2. Consider a bold economic policy, such as eliminating the state sales tax, that would jolt the overall economy forward with especially beneficial effects for the teenage population.

Minimum Wage & Teen Employment

The effect of minimum wages on unemployment rates is a contentious issue among economists. Until the 1990s, they broadly understood increased minimum wages to harm employment. Since then, various studies have muddied the waters.

Given the myriad variables involved in a modern economy, small-scale policy changes can disappear in the data, and incremental minimum wage hikes may not register. Consensus is still strong, however, that low-skill, low-pay groups like teens are adversely affected by such increases.

Of the 24 states with unemployment over 8.0% for 2011, 11 had set their minimum wages above the federal $7.25 per hour. Of the 26 states with 8.0% unemployment or lower, only six had elevated minimums.  The average unemployment rate for former was 9.0%, compared with 7.7% for those in which the federal rate applied.

That gap doubles for teenagers (16-19 years old).  In states where the $7.25 minimum applied, teens’ unemployment rate was 21.7%. In the elevated-rate states, it was 24.3%. Chart 1 illustrates the point, narrowing the focus to the eight states with minimum wages over $8.00 per hour.

United States Unemployment and Teen Unemployment by State Minimum Wage, 2011

Rhode Island

In 2011, the Ocean State’s teen unemployment was 28.3%, the worst in New England, and more than double its 2007 low of 12.9%. Meanwhile, the weekly hours of the average employed RI teen dropped from 10.0 to 6.1.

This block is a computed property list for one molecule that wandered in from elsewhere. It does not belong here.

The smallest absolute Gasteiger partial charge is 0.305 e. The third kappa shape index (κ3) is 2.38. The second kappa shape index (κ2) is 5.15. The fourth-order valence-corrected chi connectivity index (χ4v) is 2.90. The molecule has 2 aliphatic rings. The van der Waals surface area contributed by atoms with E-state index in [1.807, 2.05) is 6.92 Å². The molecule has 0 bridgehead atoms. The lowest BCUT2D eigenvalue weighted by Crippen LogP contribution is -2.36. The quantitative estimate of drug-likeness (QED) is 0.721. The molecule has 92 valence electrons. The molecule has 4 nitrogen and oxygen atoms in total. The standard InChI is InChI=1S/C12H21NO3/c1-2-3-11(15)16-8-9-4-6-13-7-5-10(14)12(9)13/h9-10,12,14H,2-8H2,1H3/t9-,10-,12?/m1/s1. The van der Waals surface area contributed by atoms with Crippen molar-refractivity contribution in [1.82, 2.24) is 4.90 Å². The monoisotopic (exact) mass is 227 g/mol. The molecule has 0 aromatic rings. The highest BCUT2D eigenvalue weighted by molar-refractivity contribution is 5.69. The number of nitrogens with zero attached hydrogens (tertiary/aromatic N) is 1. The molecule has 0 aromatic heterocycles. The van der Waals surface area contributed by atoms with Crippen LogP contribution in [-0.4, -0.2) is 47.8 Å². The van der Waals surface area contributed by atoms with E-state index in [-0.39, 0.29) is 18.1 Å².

Putting Rhode Island in context requires an acknowledgment that it simultaneously has the most-sickly economy in New England and the second lowest minimum wage, in 2011. The $7.40 per hour the state mandated for the lowest-paid employees within its borders was higher than only New Hampshire’s rate, regionally. Increasing the rate to $7.75 this past legislative session pushed the Ocean State past Maine, as well.

At first glance, these comparisons would seem to contradict the notion that high minimum wages are associated with higher unemployment. As suggested above, however, minimum wage is a secondary factor and is not sufficient to save a state economy that is already failing.

In an update for the RI Center for Freedom & Prosperity of their 2010 study, “The Teen Unemployment Crisis,” economists David Macpherson (Trinity University) and William Even (Miami University) found that Rhode Island’s increase from $6.75 in 2005 to $7.40 cost the state’s teens 397 jobs in 2011. Of that total, 306 were lost to those without high school diplomas. As the Center reported in June, Macpherson and Even estimate that the additional hike, to $7.75 per hour, will cost Rhode Island’s teenagers another 200 job opportunities.

In total, that $1 raise will have cost about 2.7% of employed teens valuable work experience, increasing to about a 7.1% loss among those without high school diplomas.

Table 1 shows the dramatic drop in teen employment from 2002 to 2011. For perspective, the 2010 Census found 66,423 Rhode Islanders 16-19 years old — about 32,663 without high school diplomas.


Table 1
RI Teen Employment Trends by Age and High School Diploma
16-19, no diploma 16-19 18-20, diploma
2002 (%) 38 49 64.3
2011 (%) 19 32.4 49.2
Change (%) -50 -33.9 -23.5
Ave. hours/week
2002 6.7 10.7 19.3
2011 2.8 6.1 13.1
Change (%) -57.6 -43.1 -32.3
Hours/100 teens
2002 254.4 522.2 1,240.20
2011 54 196.5 642.2